Southern Company (NYSE:SO) reported earnings on Wednesday, surprising analysts with higher-than-expected earnings. But with shares up 23.2% over the past year compared to the S&P 500's (SNPINDEX:^GSPC) 17.3%, can Southern keep its stock soaring and costs under control? Here's what you need to know.
On the top line, Southern Company's sales clocked in at $4.05 billion, beating analyst estimates by $250 million. This latest report also represents a $105 million boost over Q4 2013 sales.
On the bottom line, analyst estimates proved exactly on target. Southern reported $0.38 in adjusted earnings per share (EPS), a 24% drop from 2013's fourth quarter earnings. This is the fifth straight quarter that Southern has managed to pleasantly surprise analysts by exceeding earnings expectations.
Southern Company is the first of the major U.S. utilities to report earnings this quarter, but its promising numbers may be the norm, rather than the anomaly. While seasonally adjusted earnings took a significant dip, analysts have generally had lower expectations for the some of the biggest utilities. Duke Energy Corporation's (NYSE:DUK) and American Electric Power Co.,'s (NYSE:AEP) earnings are both expected to drop 12 %, while analysts predict a 15 % EPS decline for PPL Corporation (NYSE:PPL). But the U.S. economy (and thus, economy-linked utilities) has steadily continued along its recovery track, from homeowner expansion to industrial growth, and the utilities sector's decidedly domestic focus has kept it relatively shielded from recent geopolitical and world currency concerns that have cast a shroud over some other sectors .
While other utilities have aggressively expanded into renewable energy, decentralized generation, smart meter technology, or even electric vehicle charging stations, Southern Company is still the epitome of a utility. Around 90% of its profit is regulated, which means predictable earnings. As Chairman, President, and CEO Thomas Fanning puts it:
Southern Company had one of its best years ever serving customers in 2014. We continued to lead the industry in customer satisfaction and set several all-time records for system reliability. Our commitment to providing clean, safe, reliable and affordable electricity – while making communities better off because we're there – remains the cornerstone of our business.
The utility's 46,000 MW of generating capacity serve more than 4.4 million customers across Alabama, Georgia, and Florida, and those customers are using more electricity. Residential sales grew 5.5%, commercial sales 1.3%, and industrial sales 3.3%. For 2014 overall, total sales increased 6.0%.
Keeping Costs Under Control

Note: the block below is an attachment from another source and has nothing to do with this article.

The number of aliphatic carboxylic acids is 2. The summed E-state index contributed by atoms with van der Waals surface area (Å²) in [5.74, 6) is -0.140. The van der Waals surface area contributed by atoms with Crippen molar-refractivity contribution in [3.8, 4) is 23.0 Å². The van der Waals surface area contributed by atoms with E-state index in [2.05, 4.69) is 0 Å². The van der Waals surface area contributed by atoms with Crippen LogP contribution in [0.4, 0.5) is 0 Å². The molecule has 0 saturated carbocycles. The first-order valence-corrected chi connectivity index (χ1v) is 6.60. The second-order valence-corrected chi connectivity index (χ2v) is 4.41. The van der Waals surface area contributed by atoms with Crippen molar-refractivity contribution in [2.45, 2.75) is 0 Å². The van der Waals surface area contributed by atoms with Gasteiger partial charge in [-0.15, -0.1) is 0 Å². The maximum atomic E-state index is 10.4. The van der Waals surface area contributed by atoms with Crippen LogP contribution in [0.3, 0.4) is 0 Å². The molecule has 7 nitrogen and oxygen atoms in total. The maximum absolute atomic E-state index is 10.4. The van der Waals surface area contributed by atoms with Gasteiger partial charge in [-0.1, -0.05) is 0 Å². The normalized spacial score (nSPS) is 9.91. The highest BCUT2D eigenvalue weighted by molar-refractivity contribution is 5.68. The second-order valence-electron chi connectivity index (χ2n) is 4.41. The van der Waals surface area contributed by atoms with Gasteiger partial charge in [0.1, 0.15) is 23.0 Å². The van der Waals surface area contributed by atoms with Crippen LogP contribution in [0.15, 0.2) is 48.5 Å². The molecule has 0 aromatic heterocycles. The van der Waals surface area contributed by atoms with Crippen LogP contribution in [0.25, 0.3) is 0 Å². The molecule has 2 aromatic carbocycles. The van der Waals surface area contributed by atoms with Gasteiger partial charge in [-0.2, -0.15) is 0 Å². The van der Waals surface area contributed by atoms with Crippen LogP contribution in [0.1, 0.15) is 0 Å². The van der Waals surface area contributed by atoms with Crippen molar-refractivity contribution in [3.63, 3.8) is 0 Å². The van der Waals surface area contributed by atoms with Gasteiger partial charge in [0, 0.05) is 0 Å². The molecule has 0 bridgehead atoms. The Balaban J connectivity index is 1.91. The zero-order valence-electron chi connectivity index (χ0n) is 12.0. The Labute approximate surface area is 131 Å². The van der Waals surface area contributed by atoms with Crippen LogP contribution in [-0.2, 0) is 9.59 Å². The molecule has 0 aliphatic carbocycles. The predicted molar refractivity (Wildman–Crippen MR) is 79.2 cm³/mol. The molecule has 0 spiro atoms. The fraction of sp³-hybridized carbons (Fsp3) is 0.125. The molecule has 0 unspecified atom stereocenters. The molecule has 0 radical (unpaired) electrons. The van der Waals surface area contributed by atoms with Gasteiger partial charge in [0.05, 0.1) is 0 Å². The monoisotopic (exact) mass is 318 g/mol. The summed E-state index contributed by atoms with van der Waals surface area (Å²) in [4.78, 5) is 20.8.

While those predictable sales are every income investors' dream come true, Southern still has to keep costs under control. Its regulated business model means it relies primarily on major power projects, and Southern has recently struck out on increasing its infrastructure.
Its Kemper County integrated gasification combined cycle project isn't just a state-of-the-art 582 MW clean coal power plant -- it's as expensive as art. The facility has far exceeded its original budget, and this latest quarter seems to be no different. Southern added on another $43 million in after-tax charges to its latest quarterly earnings, shaving off $0.05 EPS to account for increased construction cost estimates.
Kemper has been a thorn in Southern's side for a while now, but it's not the only cost increase. Generally, the company noted a $0.21cut off EPS due to increases in non-fuel operating and maintenance costs from Q4 2013 to Q4 2014.
Looking ahead, Southern also recently disclosed an 18 -month delay in their $10 billion (Southern's share is $4.8 billion) 2,234 MW Vogtle nuclear project . Shareholders will have to wait until Feb. 27 for the full update, but Fanning's mention that contractor agreements "should help mitigate the cost" of around $40 million per month in oversight, operational readiness, and financing costs should keep investors on edge .
Steady Southern Stock?
Southern Company stock has put the S&P 500 to shame over the past year, and its growing regulated sales continue to reflect a churning cash cow. But if it's burning too much of the cash it's churning, investors won't see their fair share of this company's earnings. In the quarters to come, investors will need to keep a close watch on how Southern Company confronts costs.
Justin Loiseau has no position in any stocks mentioned, but he has used electricity in Florida before. The Motley Fool recommends Southern Company. Try any of our Foolish newsletter services free for 30 days. We Fools may not all hold the same opinions, but we all believe that considering a diverse range of insights makes us better investors. The Motley Fool has a disclosure policy.